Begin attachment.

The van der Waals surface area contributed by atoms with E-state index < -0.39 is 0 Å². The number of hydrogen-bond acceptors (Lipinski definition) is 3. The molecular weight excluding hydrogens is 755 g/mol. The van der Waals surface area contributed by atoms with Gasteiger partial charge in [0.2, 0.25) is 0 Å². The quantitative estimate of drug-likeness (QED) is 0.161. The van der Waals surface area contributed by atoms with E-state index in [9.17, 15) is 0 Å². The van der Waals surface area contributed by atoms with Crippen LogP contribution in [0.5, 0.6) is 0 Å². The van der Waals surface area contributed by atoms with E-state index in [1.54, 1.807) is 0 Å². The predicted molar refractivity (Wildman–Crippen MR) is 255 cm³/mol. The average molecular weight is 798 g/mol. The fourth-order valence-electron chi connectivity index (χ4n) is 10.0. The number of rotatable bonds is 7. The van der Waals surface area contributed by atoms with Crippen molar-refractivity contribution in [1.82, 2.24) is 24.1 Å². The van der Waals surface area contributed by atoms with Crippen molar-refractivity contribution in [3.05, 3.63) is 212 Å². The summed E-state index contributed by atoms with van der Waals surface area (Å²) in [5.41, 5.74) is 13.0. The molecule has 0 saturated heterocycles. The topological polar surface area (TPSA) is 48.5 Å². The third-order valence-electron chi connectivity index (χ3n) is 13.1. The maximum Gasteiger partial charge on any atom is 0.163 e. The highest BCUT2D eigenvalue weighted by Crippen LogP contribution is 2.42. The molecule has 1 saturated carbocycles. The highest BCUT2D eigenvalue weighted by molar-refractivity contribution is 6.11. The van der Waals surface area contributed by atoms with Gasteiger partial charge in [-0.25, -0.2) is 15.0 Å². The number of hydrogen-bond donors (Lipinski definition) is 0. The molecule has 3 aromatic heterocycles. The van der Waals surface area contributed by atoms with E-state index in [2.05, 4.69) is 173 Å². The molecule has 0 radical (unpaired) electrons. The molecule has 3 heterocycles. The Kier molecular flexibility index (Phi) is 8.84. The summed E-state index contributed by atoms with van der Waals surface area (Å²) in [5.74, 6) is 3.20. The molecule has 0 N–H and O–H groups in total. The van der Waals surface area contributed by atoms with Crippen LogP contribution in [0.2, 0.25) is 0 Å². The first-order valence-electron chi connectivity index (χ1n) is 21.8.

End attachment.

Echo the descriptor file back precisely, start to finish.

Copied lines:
The van der Waals surface area contributed by atoms with E-state index < -0.39 is 0 Å². The number of hydrogen-bond acceptors (Lipinski definition) is 3. The molecular weight excluding hydrogens is 755 g/mol. The van der Waals surface area contributed by atoms with Gasteiger partial charge in [0.2, 0.25) is 0 Å². The quantitative estimate of drug-likeness (QED) is 0.161. The van der Waals surface area contributed by atoms with E-state index in [9.17, 15) is 0 Å². The van der Waals surface area contributed by atoms with Crippen LogP contribution in [0.5, 0.6) is 0 Å². The van der Waals surface area contributed by atoms with E-state index in [1.54, 1.807) is 0 Å². The predicted molar refractivity (Wildman–Crippen MR) is 255 cm³/mol. The average molecular weight is 798 g/mol. The fourth-order valence-electron chi connectivity index (χ4n) is 10.0. The number of rotatable bonds is 7. The van der Waals surface area contributed by atoms with Crippen molar-refractivity contribution in [1.82, 2.24) is 24.1 Å². The van der Waals surface area contributed by atoms with Crippen molar-refractivity contribution in [3.05, 3.63) is 212 Å². The summed E-state index contributed by atoms with van der Waals surface area (Å²) in [5.41, 5.74) is 13.0. The molecule has 0 saturated heterocycles. The topological polar surface area (TPSA) is 48.5 Å². The third-order valence-electron chi connectivity index (χ3n) is 13.1. The maximum Gasteiger partial charge on any atom is 0.163 e. The highest BCUT2D eigenvalue weighted by Crippen LogP contribution is 2.42. The molecule has 1 saturated carbocycles. The highest BCUT2D eigenvalue weighted by molar-refractivity contribution is 6.11. The van der Waals surface area contributed by atoms with Gasteiger partial charge in [-0.25, -0.2) is 15.0 Å². The number of hydrogen-bond donors (Lipinski definition) is 0. The molecule has 3 aromatic heterocycles. The van der Waals surface area contributed by atoms with E-state index in [2.05, 4.69) is 173 Å². The molecule has 0 radical (unpaired) electrons. The molecule has 3 heterocycles. The Kier molecular flexibility index (Phi) is 8.84. The summed E-state index contributed by atoms with van der Waals surface area (Å²) in [5.74, 6) is 3.20. The molecule has 0 N–H and O–H groups in total. The van der Waals surface area contributed by atoms with Crippen LogP contribution in [0.2, 0.25) is 0 Å². The first-order valence-electron chi connectivity index (χ1n) is 21.8.